Last Month in Reading

I guess I better get this posted before it more than a month old.  This should be a monthly review  of or jumbled thoughts on the books I read in the previous month.

Sense and Sensibility Jane Austen


I mentioned in an earlier post about reading Sense & Sensibility, which of course I’ve finished by now.  It still sits at the bottom on my incomplete Austen reading list.  For a romance, it is not very romantic.  Most of the characters are dull, especially compared to Austen’s other novels.  I already wrote how I feel about the protagonists and that has not changed, but their love interests also leave something to be desired.  Not that analyzing the appeal of male romantic leads is something I do often.  Edward does not seem to be truly liked by anybody but Elinor, and that is probably because they are equally dull.  He a good guy, one of the few characters in the novel that will do the right thing no matter the pressure applied to him, but the viewpoint keeps us too far back to get a feeling on his struggle about he ill-considered first engagement.  You want Elinor and Edward to get together, but it is not very exciting or interesting; it’s nice.

Now Marianne’s interests are somewhat more exciting.  Willoughby is a rogue, but rogue are great romantic leads.  He is too selfish.  That is his and most of the characters in this novel’s defining trait.  His feelings for Marianne, whatever they actually are by the end, will never overcome his desire to please himself first.  The reason he is not with her at the end is that she was not convenient.  Col. Brandon, on the other hand, is selfless, but about as interesting as Edward.  Looked at through a certain light he seems creepy.  He is chasing after a girl young enough to be his daughter because she looks like his first love.  However, this is a much skewed version of what is going on.  His biggest fault is that selflessness, which causes him to not make his interest more known to Marianne.  He is a nice guy, a generous and helpful guy, but not the stuff of great romantic passions.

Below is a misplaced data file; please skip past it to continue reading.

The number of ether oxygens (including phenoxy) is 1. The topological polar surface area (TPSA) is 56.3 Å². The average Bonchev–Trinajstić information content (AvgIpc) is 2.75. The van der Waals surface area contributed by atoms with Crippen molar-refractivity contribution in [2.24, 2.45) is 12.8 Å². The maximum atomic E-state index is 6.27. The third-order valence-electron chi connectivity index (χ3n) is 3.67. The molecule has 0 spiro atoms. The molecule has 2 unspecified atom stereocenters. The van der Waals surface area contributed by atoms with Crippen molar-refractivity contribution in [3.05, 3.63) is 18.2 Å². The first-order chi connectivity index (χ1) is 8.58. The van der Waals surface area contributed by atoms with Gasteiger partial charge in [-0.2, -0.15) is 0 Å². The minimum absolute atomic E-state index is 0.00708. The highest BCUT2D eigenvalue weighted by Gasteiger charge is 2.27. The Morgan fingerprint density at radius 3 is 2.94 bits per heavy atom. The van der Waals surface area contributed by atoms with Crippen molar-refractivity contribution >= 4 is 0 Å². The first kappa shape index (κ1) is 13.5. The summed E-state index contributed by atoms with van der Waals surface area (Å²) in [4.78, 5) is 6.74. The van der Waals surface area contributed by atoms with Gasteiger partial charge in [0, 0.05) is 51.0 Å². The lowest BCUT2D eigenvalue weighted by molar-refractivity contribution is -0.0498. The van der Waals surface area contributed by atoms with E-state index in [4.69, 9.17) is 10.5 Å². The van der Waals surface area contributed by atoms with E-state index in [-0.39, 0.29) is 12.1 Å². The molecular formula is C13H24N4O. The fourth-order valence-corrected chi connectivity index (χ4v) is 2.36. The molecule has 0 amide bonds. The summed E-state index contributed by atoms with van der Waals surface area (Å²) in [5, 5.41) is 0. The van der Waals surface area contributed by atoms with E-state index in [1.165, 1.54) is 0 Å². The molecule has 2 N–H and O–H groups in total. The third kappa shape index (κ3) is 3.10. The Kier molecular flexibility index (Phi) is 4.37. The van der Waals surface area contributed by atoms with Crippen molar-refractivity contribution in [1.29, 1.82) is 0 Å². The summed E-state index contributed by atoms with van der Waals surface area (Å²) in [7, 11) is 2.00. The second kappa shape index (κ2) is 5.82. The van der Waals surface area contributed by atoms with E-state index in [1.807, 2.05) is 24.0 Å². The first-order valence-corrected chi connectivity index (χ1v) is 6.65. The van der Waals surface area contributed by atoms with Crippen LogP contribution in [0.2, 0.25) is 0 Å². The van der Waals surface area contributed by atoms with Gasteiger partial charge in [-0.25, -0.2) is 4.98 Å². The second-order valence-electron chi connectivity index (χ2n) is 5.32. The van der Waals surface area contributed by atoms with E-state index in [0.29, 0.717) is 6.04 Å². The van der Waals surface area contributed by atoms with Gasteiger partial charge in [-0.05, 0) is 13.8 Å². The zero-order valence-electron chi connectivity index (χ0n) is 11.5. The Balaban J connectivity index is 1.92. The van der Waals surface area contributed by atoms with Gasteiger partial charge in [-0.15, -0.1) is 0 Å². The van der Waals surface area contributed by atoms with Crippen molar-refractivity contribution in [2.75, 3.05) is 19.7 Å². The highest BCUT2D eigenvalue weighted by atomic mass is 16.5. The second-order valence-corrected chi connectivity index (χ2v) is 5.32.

That is what separates this from Pride and Prejudice.  The romance is without passion.  It is more realistic, more grounded, but less entertaining.  Also, the books view on society is more scathing.  Most of the amusingly hypocritical secondary and tertiary characters are terrible people.  This novel buck the saying that “nice guys finish last”, but in doing so shows why they often do in fiction.  Nice is boring.

 

King Solomon’s Mines H. Rider Haggard


I’m not a fan of post-colonial criticism.  I just don’t care about the viewpoint it takes.  But that is the most obvious take on this novel.  While it is a fine adventure, the racism can’t help but jump out to a modern reader.  It does seem that Haggard is straining against it at times in the novel.  A romantic subplot cannot be consummated due to the racial biases of the white characters.  Haggard shows how broken up the character is about the loss of his potential love, but the characters friends’ take on the situation is that he is lucky she dies because they could never be together.

Then there are Kukuana, the tribe of Zulu-like Africans that guard the titular mines.  They are a great people and except for the obvious villains and their barbarous mostly not shown as savages.  But despite being a great race of warriors, they still pale in comparison to the three white explorers, with or without their guns.